I flew through (most of) Lady Thief and Lion Heart in 3 days. I just had to know what happened and I’ll try my best to review sans any major spoilers. It took me awhile, when starting Lady Thief, to get back into the swing of Scarlet’s accent and then as soon as I did, I pulled a classic “great book, can’t stop reading” all-nighter to finish it as soon as I possibly could! As it had been a year since I read the first book in the trilogy, Scarlet, I hoped that Lady Thief and Lion Heart would really flesh out Scarlet as a character as well as all the Merry Men and her relationship with Robin Hood.

Scarlet is forced, from the start of Lady Thief to make a next to impossible choice regarding her marriage to the despicable Gisborne: stay with him for a fortnight and he’d grant her an annulment or be hunted down for the rest of her natural life. Things are not easy with the less-than-Merry Men and Scarlet does everything she can to build a better future for them, even if it means acquiescing to Gisborne for a short period of time. Alas, trouble still finds Scarlet in the form of the evil and impish Prince John and Scarlet is scarred both physically and emotionally by their encounter. But not even the clever Scarlet and Rob can predict the prince’s conniving actions and Scarlet lands herself accused of a crime that appears to benefit her, but that she clearly did not commit, and on her way to prison at the start of Lion Heart. The kindness of the Queen Mother pulls her out of the prince’s clutches and Scarlet and her beloved Rob must, once again, do everything in their power to rebuild and reclaim their home in Nottingham.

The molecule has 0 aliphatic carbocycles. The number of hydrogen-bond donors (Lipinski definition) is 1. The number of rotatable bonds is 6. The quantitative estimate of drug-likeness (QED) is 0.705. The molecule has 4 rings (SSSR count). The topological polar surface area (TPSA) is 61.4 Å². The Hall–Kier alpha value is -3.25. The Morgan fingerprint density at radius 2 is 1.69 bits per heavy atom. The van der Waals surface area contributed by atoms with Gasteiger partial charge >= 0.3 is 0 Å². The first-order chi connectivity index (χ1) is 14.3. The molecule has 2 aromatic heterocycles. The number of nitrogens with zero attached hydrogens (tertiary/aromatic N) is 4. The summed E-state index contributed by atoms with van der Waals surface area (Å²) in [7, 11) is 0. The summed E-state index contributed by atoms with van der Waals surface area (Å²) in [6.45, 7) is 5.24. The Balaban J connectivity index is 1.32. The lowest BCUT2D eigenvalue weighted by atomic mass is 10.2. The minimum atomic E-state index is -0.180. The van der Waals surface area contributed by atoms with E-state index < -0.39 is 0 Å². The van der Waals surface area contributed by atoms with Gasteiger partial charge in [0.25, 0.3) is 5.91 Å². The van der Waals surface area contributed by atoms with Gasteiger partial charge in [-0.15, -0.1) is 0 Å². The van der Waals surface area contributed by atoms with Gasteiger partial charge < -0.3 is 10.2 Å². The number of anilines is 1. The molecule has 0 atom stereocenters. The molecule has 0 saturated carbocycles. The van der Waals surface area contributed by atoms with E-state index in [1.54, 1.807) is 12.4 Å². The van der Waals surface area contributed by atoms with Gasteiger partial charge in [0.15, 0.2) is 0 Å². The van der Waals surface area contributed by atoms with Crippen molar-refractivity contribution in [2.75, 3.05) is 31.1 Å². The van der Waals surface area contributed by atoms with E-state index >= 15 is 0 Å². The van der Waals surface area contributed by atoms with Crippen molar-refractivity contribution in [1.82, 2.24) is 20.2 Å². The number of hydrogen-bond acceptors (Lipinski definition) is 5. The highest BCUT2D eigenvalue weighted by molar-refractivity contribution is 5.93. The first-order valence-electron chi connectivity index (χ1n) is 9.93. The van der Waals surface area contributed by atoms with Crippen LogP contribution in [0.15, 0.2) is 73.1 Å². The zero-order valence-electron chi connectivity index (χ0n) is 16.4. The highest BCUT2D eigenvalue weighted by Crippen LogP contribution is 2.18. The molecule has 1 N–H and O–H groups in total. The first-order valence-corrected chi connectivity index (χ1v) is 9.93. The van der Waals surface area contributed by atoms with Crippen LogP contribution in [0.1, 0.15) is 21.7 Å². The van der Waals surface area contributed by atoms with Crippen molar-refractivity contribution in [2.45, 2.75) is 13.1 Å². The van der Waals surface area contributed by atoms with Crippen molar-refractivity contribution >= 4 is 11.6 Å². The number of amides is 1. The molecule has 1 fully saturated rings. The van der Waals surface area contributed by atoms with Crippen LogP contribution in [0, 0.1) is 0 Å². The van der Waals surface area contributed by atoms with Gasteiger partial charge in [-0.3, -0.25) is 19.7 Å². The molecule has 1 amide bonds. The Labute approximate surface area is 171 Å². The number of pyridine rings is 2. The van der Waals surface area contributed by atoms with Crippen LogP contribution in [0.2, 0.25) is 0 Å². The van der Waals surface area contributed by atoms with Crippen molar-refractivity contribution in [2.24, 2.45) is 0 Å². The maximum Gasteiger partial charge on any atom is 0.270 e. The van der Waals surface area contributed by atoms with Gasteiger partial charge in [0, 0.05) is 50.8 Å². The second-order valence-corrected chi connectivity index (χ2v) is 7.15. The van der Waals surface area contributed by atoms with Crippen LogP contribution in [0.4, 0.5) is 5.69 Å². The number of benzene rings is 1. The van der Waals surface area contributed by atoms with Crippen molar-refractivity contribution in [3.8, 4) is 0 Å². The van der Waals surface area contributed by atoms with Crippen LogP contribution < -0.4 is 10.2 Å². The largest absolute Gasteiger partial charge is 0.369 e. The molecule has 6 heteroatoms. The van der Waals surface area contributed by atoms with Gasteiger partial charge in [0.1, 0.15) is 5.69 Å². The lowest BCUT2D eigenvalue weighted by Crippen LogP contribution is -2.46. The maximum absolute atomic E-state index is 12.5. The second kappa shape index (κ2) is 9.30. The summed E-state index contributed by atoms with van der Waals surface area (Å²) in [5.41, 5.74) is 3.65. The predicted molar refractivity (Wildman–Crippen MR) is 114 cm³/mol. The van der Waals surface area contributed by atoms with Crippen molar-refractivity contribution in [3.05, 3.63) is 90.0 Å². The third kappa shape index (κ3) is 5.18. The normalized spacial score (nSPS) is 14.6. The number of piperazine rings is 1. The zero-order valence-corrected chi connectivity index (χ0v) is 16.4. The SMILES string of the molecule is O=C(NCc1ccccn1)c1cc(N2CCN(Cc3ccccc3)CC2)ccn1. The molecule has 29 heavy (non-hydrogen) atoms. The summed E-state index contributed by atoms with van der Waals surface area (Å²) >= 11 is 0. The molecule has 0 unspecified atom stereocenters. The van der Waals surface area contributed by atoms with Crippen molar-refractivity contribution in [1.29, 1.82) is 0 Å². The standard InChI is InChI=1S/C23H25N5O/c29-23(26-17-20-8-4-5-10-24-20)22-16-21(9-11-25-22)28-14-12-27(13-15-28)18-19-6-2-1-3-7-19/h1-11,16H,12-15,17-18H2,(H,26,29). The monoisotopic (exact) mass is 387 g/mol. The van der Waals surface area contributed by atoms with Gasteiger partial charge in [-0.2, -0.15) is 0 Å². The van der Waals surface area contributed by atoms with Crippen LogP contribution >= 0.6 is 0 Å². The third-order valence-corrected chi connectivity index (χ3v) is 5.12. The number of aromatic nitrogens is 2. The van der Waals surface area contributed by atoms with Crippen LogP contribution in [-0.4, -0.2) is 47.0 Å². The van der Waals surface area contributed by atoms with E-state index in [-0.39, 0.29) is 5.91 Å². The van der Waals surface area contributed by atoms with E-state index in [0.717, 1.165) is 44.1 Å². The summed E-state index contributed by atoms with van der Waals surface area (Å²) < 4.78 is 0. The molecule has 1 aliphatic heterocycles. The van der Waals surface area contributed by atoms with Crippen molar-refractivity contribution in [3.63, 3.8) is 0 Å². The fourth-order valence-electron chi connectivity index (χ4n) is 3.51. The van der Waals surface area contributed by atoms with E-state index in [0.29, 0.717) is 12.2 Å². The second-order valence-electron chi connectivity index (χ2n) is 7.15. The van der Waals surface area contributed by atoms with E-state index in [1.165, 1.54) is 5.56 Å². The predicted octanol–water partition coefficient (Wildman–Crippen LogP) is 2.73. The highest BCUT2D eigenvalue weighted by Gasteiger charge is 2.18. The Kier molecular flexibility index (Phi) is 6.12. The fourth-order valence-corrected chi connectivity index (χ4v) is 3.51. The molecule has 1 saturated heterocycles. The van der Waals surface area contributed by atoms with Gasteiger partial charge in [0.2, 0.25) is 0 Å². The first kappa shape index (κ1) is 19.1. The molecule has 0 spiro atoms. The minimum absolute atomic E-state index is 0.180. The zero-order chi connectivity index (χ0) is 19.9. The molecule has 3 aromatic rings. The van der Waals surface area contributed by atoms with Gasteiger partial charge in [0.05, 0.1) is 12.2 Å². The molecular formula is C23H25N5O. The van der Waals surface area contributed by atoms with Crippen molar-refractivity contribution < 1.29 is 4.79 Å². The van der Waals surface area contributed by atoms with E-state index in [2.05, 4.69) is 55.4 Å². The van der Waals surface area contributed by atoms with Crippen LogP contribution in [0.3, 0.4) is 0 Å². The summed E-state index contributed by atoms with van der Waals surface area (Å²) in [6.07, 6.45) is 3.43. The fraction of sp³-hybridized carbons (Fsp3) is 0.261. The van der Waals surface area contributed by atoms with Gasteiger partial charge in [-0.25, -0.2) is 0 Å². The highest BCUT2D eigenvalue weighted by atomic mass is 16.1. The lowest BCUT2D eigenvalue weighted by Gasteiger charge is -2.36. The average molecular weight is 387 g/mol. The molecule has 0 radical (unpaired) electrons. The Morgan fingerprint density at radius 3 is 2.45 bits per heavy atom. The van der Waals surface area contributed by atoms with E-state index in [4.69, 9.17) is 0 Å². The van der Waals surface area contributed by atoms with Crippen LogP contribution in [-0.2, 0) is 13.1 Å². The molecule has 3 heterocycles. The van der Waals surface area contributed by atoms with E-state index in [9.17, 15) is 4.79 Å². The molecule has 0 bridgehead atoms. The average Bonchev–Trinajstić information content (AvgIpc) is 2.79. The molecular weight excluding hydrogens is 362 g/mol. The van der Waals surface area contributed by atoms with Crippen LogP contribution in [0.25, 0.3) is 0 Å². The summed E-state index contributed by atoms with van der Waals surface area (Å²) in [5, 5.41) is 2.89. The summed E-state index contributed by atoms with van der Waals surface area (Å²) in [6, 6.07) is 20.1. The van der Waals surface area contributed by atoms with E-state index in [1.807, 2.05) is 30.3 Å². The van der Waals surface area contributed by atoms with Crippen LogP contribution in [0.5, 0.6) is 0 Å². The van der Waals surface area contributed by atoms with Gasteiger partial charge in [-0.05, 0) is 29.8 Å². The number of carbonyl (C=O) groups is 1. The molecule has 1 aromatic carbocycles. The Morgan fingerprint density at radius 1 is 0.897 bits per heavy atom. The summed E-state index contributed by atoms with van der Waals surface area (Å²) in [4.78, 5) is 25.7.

The twists and turns of the characters’ actions are amazing and so many terrible things have happened to them that when someone good finally seems to be taking shape, I was constantly turning the pages waiting for the inevitable catastrophe that would ruin the happiest of happy moments. Beloved characters will die, others will be forced to make impossible decisions, but ultimately Gaughen demonstrates just how scarlet Scarlet can get and how that rage and anger she’d been holding inside is finally unleashed to wield good and positive power for the people of Nottinghamshire. My only criticism is that the ending felt a bit rushed, but I was glad that the last bit of thievery wasn’t drawn out or over-extended, I wanted to know that Scarlet and Rob would finally have a slightly less difficult time (one can’t quite call it a happy ending) in Nottingham!

Rating: 8 out of 10 stars for series